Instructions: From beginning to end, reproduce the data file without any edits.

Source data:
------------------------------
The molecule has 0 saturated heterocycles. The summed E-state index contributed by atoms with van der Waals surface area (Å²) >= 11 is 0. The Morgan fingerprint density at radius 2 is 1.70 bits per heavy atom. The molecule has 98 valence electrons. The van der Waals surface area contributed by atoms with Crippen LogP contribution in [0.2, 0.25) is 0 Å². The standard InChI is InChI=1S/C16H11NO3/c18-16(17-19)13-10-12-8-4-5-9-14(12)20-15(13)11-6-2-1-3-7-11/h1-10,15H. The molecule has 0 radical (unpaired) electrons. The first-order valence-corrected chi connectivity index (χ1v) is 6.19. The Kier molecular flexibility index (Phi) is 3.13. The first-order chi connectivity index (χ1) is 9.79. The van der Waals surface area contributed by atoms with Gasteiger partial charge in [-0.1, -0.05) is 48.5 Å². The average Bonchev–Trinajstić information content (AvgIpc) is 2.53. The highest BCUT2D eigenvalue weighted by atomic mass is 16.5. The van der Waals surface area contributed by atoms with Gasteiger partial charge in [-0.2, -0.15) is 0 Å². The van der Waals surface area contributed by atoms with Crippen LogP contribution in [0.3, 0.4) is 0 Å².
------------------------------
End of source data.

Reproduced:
The molecule has 0 saturated heterocycles. The summed E-state index contributed by atoms with van der Waals surface area (Å²) >= 11 is 0. The Morgan fingerprint density at radius 2 is 1.70 bits per heavy atom. The molecule has 98 valence electrons. The van der Waals surface area contributed by atoms with Crippen LogP contribution in [0.2, 0.25) is 0 Å². The standard InChI is InChI=1S/C16H11NO3/c18-16(17-19)13-10-12-8-4-5-9-14(12)20-15(13)11-6-2-1-3-7-11/h1-10,15H. The molecule has 0 radical (unpaired) electrons. The first-order valence-corrected chi connectivity index (χ1v) is 6.19. The Kier molecular flexibility index (Phi) is 3.13. The first-order chi connectivity index (χ1) is 9.79. The van der Waals surface area contributed by atoms with Gasteiger partial charge in [-0.1, -0.05) is 48.5 Å². The average Bonchev–Trinajstić information content (AvgIpc) is 2.53. The highest BCUT2D eigenvalue weighted by atomic mass is 16.5. The van der Waals surface area contributed by atoms with Gasteiger partial charge in [-0.2, -0.15) is 0 Å². The van der Waals surface area contributed by atoms with Crippen LogP contribution in [0.3, 0.4) is 0 Å².